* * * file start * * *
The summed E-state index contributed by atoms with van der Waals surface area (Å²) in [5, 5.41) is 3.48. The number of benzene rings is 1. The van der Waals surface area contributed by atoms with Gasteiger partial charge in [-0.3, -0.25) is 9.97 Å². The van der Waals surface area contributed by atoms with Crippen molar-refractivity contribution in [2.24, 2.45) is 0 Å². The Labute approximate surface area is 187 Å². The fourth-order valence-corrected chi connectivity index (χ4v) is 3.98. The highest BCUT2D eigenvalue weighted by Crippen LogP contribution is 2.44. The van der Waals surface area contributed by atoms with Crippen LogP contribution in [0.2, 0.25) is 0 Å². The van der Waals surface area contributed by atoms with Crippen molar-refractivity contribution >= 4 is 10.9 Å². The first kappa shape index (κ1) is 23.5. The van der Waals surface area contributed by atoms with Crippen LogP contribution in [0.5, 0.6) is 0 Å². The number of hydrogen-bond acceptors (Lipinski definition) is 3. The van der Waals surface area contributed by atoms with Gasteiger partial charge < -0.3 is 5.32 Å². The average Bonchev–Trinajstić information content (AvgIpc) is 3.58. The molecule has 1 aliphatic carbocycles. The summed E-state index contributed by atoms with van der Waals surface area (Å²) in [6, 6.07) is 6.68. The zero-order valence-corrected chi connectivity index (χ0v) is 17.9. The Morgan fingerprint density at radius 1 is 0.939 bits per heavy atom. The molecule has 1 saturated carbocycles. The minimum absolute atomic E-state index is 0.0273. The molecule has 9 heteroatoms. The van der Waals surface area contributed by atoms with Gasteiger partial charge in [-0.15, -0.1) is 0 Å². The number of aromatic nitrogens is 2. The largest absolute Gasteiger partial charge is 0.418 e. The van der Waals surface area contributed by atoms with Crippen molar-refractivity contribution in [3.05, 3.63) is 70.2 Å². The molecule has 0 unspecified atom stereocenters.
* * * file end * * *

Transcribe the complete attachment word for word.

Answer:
The summed E-state index contributed by atoms with van der Waals surface area (Å²) in [5, 5.41) is 3.48. The number of benzene rings is 1. The van der Waals surface area contributed by atoms with Gasteiger partial charge in [-0.3, -0.25) is 9.97 Å². The van der Waals surface area contributed by atoms with Crippen molar-refractivity contribution in [2.24, 2.45) is 0 Å². The Labute approximate surface area is 187 Å². The fourth-order valence-corrected chi connectivity index (χ4v) is 3.98. The highest BCUT2D eigenvalue weighted by Crippen LogP contribution is 2.44. The van der Waals surface area contributed by atoms with Crippen LogP contribution in [0.2, 0.25) is 0 Å². The van der Waals surface area contributed by atoms with Crippen molar-refractivity contribution >= 4 is 10.9 Å². The first kappa shape index (κ1) is 23.5. The van der Waals surface area contributed by atoms with Crippen LogP contribution in [0.5, 0.6) is 0 Å². The number of hydrogen-bond acceptors (Lipinski definition) is 3. The van der Waals surface area contributed by atoms with Gasteiger partial charge < -0.3 is 5.32 Å². The average Bonchev–Trinajstić information content (AvgIpc) is 3.58. The molecule has 1 aliphatic carbocycles. The summed E-state index contributed by atoms with van der Waals surface area (Å²) in [6, 6.07) is 6.68. The zero-order valence-corrected chi connectivity index (χ0v) is 17.9. The Morgan fingerprint density at radius 1 is 0.939 bits per heavy atom. The molecule has 1 saturated carbocycles. The minimum absolute atomic E-state index is 0.0273. The molecule has 9 heteroatoms. The van der Waals surface area contributed by atoms with Gasteiger partial charge in [-0.15, -0.1) is 0 Å². The number of aromatic nitrogens is 2. The largest absolute Gasteiger partial charge is 0.418 e. The van der Waals surface area contributed by atoms with Crippen molar-refractivity contribution in [3.05, 3.63) is 70.2 Å². The molecule has 0 unspecified atom stereocenters.